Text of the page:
Subscription Economy – A new way to sell

Himanshu Varshney

03 Oct 2018

subscription economy

It was not too long ago when people considered that luxury goods were only for the rich. Owning a car was the only way for people to commute at any time, watching a movie was only restricted to the ones available on DVDs, buying a furniture would be for a lifetime, and the only way to wear a designer cloth would be to buy them. But fast forwarding to the present day scenario, you will see a drastic shift in the buyer’s persona.

 

With the growth in technology, while the availability of options increased, the willingness of the consumers to shell out huge amount upfront, reduced and the preference to rent out services or products and scaling it up based on requirements, started hogging the spotlight. Hence, the subscription business model, for today, becomes the right fit.
In an industry moving to Subscription Economy, we need a subscription business model that benefits the consumers and businesses alike.

The Growth of the Subscription Model:

The subscription business model has grown exponentially in recent years. Below chart indicates that the revenue growth for subscription companies have outstripped the global S&P 500 sales index. Between the year 2012 and 2017, the Subscription Economy Index registered an annual average growth rate of 17.5% in comparison with the S&P 500, which grew at 2.2%.

 

The Subscription Economy Index

(Source – Zuora)

So, What is a Subscription Business Model?

Subscription business model is based on the idea of selling access to products or services and in-turn receive a recurring revenue. Here a single customer pays monthly payments to have access to products or services. The revenue is thus tied to retaining and keeping the customer happy throughout.

Customer is King

Subscription model relies on keeping the customers happy and gives them a lot of advantage:

What is in it for the Business?

Companies can:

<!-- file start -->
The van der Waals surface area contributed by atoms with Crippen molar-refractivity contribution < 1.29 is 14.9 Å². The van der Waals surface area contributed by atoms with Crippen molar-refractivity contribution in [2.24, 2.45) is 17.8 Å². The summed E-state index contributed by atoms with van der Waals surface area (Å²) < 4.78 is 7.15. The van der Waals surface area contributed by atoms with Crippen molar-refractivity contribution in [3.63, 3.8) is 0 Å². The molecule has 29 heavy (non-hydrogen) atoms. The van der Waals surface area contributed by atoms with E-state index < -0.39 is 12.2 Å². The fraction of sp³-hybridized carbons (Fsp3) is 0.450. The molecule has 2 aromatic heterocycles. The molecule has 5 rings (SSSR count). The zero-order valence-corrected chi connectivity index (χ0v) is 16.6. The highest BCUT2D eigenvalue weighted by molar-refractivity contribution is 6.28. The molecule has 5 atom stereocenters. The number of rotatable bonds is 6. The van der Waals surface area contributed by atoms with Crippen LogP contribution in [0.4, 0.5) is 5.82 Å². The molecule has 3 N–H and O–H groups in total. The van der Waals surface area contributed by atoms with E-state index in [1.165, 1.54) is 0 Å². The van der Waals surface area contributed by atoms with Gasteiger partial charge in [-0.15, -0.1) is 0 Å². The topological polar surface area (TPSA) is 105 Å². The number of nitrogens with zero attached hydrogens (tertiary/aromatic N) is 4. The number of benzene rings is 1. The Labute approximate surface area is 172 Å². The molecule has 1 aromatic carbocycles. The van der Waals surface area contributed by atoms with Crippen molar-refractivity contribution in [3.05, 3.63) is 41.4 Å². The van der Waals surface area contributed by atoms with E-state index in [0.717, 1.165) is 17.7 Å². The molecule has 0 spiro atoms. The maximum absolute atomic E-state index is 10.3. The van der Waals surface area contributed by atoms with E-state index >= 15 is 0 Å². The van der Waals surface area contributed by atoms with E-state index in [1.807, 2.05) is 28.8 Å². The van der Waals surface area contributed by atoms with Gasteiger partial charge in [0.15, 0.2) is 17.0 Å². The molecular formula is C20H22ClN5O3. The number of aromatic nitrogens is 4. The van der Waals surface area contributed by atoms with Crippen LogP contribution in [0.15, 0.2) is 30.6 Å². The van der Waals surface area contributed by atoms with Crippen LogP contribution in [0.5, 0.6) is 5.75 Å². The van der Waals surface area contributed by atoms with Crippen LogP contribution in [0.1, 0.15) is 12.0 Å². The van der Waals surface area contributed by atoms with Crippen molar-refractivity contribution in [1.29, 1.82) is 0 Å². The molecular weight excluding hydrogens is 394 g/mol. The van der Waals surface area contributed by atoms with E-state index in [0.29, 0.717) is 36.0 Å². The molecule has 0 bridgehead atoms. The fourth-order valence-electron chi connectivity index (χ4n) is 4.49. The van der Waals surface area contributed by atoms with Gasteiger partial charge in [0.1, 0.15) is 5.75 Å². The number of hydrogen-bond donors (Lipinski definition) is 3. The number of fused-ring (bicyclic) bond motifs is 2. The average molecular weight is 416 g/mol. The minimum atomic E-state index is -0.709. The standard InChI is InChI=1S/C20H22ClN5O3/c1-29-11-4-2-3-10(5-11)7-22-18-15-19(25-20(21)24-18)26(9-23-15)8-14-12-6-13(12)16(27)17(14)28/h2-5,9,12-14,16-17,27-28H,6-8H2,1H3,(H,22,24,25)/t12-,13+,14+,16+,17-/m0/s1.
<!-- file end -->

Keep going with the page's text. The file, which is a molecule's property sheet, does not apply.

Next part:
You may think that the Subscription Model is weighed in favor of a customer. And you would be right. However, the ability to execute it successfully gives a competitive advantage.

 

Gartner** report predicts that SaaS will reach 45% of the total application software spending by the year 2021. On top of that, the customer expectations have changed. Thus having a strategic subscription-based business model becomes all the more imperative.

 

Let’s take a look at three companies that were able to disrupt incumbents and take away market share from them with a subscription-based business model.

A Unique Concept – Dollar Shave Club

Who would have thought of getting shaving razors on a monthly subscription?
Dollar Shave Club, started their business in 2011 as an online razor retailer, with exactly this proposition – Subscribe and pick any product for $1 when you become a member. Positioned itself as men’s lifestyle club, Dollar Shave Club, a 5-year-old startup then, was bought by Unilever for a whopping $1 Billion. This move put the young brand as a strong competitor to the 116 years old brand Gillette.

Music on the go – Spotify

At a time when the music industry was going downhill due to the prevalence of piracy, Spotify, a music streaming company that was founded in the year 2006 turned out to be a game changer. It introduced the freemium concept, where the user could either opt for listening to music tracks, free of costs and the revenue would be generated by the audio ads playing after every 6th song or go for an upgrade and become a subscriber with a subscription fee of $9.99/month. This strategy, not just promoted anti-piracy & encouraged more artists to come on to this platform, but also grew the music industry’s revenue by 2X. The company with 157 million users, is now valued at $26 Billion.

Redefining Video Streaming – Netflix

In an era where companies like Blockbuster with the business model of charging the user a flat fee dominated the video rental industry, Netflix, founded in the year 1997, smartly shifted to the subscription-based model, relying heavily on analytics and logistics.
A subscriber would get personalized video recommendations, unlimited videos on rentals without due dates, late fees, shipping, and handling fees, delivered to their doorstep or later via the internet. This made the entire experience hassle free, encouraging more and more users to subscribe. Netflix today is valued at $12 Billion with 125 Million subscribers worldwide.

Concluding Note:

The shift to the subscription economy is rapidly growing. Companies that aim to be ahead of its competitors and maintain long-term customer relationships must start planning their transformation. After all, a job well begun is half done.

 


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